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Storm Daniel: At least seven killed across Greece, Turkey and Bulgaria



At least seven people have died and several remain missing across Greece, Turkey and Bulgaria as torrential rain and severe flooding batter southern Europe.

Flooding has claimed at least two lives in mainland Greece, two in northwestern Turkey and left at least three people dead on Bulgaria’s Black Sea coastline.

The worst may not be over as Greece, which has seen particularly intense rainfall, is braced for more flooding on Wednesday.

A level 2 of 3 warning for severe storms has been issued for Wednesday for parts of Greece, with threats including torrential rainfall and potentially tornadoes.

The storm, which has officially been named Daniel by the national meteorological services in southeast Europe, lashed the country with several months’ worth of rain on Tuesday, flooding homes, businesses and roads.

On Tuesday, the coastal port city of Volos, located around 330 kilometers (190 miles) north of Athens, was hit with around 10 times its monthly rainfall, approximately 375 mm in less than 14 hours, according to the European Severe Weather Database.

People and dogs are rescued from the floods.

The storm has claimed at least two lives in the country. A man was killed after he was crushed by a wall in the village of Agios Georgios, near Volos, the Greek fire service said on Tuesday.

On Wednesday, the body of a woman in her 80s was recovered in the region of Magnesia in central Greece, the fire service said.

Greek public broadcaster ERT said on Wednesday that three people remain missing in central Greece.

Parts of Volos and surrounding areas are without electricity while roads have collapsed due to the floods in the nearby area of Pelion. Residents of a nursing home in the city had to relocate after a part of the building collapsed due to the rains, ERT said.

Traffic circulation has been banned in the towns of Trikala, Farsala and Karditsa in central Greece, according to police.

Greek Prime Minister Kyriakos Mitsotakis said the country was facing a “totally extreme weather phenomenon,” as he urged the public to follow instructions from authorities.

Flooding in Arnavutköy, Başakşehir and Küçükçekmece in Istanbul province, Turkey, on September 6, 2023.

In Turkey, at least two people have been killed following flooding in the Igneada Sisli Valley of Kirklareli district in the country’s northwest, according to the Turkish Ministry of Interior Disaster and Emergency Management Presidency (AFAD).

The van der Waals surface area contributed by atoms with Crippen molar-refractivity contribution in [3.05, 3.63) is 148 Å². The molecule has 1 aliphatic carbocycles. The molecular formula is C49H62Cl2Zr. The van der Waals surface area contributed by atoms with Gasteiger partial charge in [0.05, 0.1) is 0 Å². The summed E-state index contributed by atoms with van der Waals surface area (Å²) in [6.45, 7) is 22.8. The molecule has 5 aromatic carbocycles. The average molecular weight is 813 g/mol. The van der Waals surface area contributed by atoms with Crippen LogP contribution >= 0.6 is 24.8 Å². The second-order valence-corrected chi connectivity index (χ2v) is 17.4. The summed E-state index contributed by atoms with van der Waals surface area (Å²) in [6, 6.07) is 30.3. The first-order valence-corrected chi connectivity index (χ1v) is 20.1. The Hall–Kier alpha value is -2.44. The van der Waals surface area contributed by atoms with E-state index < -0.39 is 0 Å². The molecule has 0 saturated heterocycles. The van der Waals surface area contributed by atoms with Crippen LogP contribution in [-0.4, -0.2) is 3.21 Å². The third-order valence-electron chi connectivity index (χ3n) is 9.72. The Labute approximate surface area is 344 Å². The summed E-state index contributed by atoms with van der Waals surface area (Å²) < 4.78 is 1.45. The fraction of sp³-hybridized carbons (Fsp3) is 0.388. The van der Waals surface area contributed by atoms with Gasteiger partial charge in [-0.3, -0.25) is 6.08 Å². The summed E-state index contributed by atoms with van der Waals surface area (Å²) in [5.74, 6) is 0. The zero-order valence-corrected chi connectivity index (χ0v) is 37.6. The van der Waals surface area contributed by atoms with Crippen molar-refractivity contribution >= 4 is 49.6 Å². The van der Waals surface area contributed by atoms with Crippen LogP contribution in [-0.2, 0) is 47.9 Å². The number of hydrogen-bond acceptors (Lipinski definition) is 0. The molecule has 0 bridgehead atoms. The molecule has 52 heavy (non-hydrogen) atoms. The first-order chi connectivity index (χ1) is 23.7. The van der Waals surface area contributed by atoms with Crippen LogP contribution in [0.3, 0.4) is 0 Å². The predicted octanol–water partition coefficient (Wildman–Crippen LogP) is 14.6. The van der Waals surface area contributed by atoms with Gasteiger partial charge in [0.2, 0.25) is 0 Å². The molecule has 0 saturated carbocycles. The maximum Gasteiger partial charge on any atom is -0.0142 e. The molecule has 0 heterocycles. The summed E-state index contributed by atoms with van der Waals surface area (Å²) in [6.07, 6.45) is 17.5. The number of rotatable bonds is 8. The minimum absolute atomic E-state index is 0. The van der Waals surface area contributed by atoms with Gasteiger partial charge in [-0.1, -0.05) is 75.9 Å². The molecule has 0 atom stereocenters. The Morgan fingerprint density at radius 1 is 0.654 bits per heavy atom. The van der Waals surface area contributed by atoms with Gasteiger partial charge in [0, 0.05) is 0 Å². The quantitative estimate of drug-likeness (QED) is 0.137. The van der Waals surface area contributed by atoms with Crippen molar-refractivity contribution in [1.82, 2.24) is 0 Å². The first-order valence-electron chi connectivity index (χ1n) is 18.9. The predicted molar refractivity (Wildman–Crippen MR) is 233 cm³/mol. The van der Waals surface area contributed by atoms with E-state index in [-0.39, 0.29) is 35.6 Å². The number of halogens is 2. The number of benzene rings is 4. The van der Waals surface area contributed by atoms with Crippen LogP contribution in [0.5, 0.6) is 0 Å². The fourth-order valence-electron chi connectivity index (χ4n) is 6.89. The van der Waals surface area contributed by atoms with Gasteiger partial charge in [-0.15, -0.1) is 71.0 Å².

Six people were rescued while four remain missing, AFAD said.

Severe flooding has also struck Bulgaria’s Black Sea coastline. Three deaths were confirmed in the municipality of Tsarevo in southern Bulgaria, national broadcaster BNT reported Wednesday. Another person is still missing in Tsarevo.

Flooding in the area has destroyed infrastructure and damaged roads and bridges.

The wreckage of a car and a caravan in Tsarevo, Bulgaria, on September 6, 2023 after floods along the Black sea coast.

The severe rain is the result of a very strong low-pressure system. The center of the storm has slowed to a crawl west of Greece in the Mediterranean and is expected to bring heavy rounds of rainfall across the region for the next day or so.

The storm appears to be forming into a tropical-like cyclone known as a “medicane”. These systems can bring dangerous conditions to the Mediterranean Sea and coastal countries, similar to tropical storms and hurricanes in the Atlantic or typhoons in the Pacific.

The flooding tops off a summer in Europe characterized by extreme weather, from heat waves to devastating wildfires. Scientists are clear that as the human-caused climate crisis accelerates, this kind of extreme weather will become more common and more severe.

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